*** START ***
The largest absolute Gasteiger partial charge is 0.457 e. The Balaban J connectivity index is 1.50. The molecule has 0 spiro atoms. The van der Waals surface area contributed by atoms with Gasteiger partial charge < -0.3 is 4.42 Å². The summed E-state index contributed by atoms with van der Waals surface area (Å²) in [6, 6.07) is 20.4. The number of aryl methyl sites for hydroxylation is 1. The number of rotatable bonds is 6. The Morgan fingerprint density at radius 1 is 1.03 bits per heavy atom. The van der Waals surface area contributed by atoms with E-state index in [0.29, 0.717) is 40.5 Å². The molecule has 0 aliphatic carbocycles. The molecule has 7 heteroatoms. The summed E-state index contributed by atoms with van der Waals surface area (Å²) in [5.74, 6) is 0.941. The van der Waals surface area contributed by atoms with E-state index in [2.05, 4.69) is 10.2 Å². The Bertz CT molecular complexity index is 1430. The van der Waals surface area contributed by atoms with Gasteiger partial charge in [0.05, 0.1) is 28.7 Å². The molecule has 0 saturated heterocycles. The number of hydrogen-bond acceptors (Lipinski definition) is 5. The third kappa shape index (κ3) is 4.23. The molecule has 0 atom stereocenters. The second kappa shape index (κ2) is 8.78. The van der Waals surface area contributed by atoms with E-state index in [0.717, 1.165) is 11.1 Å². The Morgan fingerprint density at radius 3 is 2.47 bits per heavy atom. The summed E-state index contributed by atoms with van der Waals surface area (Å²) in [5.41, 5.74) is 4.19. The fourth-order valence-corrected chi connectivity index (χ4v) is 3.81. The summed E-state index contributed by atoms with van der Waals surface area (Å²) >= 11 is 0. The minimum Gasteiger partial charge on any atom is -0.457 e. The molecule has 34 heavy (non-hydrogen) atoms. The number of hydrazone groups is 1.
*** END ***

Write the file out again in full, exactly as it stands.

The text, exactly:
The largest absolute Gasteiger partial charge is 0.457 e. The Balaban J connectivity index is 1.50. The molecule has 0 spiro atoms. The van der Waals surface area contributed by atoms with Gasteiger partial charge < -0.3 is 4.42 Å². The summed E-state index contributed by atoms with van der Waals surface area (Å²) in [6, 6.07) is 20.4. The number of aryl methyl sites for hydroxylation is 1. The number of rotatable bonds is 6. The Morgan fingerprint density at radius 1 is 1.03 bits per heavy atom. The van der Waals surface area contributed by atoms with E-state index in [0.29, 0.717) is 40.5 Å². The molecule has 0 aliphatic carbocycles. The molecule has 7 heteroatoms. The summed E-state index contributed by atoms with van der Waals surface area (Å²) in [5.74, 6) is 0.941. The van der Waals surface area contributed by atoms with E-state index in [2.05, 4.69) is 10.2 Å². The Bertz CT molecular complexity index is 1430. The van der Waals surface area contributed by atoms with Gasteiger partial charge in [0.05, 0.1) is 28.7 Å². The molecule has 0 saturated heterocycles. The number of hydrogen-bond acceptors (Lipinski definition) is 5. The third kappa shape index (κ3) is 4.23. The molecule has 0 atom stereocenters. The second kappa shape index (κ2) is 8.78. The van der Waals surface area contributed by atoms with E-state index in [0.717, 1.165) is 11.1 Å². The Morgan fingerprint density at radius 3 is 2.47 bits per heavy atom. The summed E-state index contributed by atoms with van der Waals surface area (Å²) in [5.41, 5.74) is 4.19. The fourth-order valence-corrected chi connectivity index (χ4v) is 3.81. The summed E-state index contributed by atoms with van der Waals surface area (Å²) >= 11 is 0. The minimum Gasteiger partial charge on any atom is -0.457 e. The molecule has 34 heavy (non-hydrogen) atoms. The number of hydrazone groups is 1.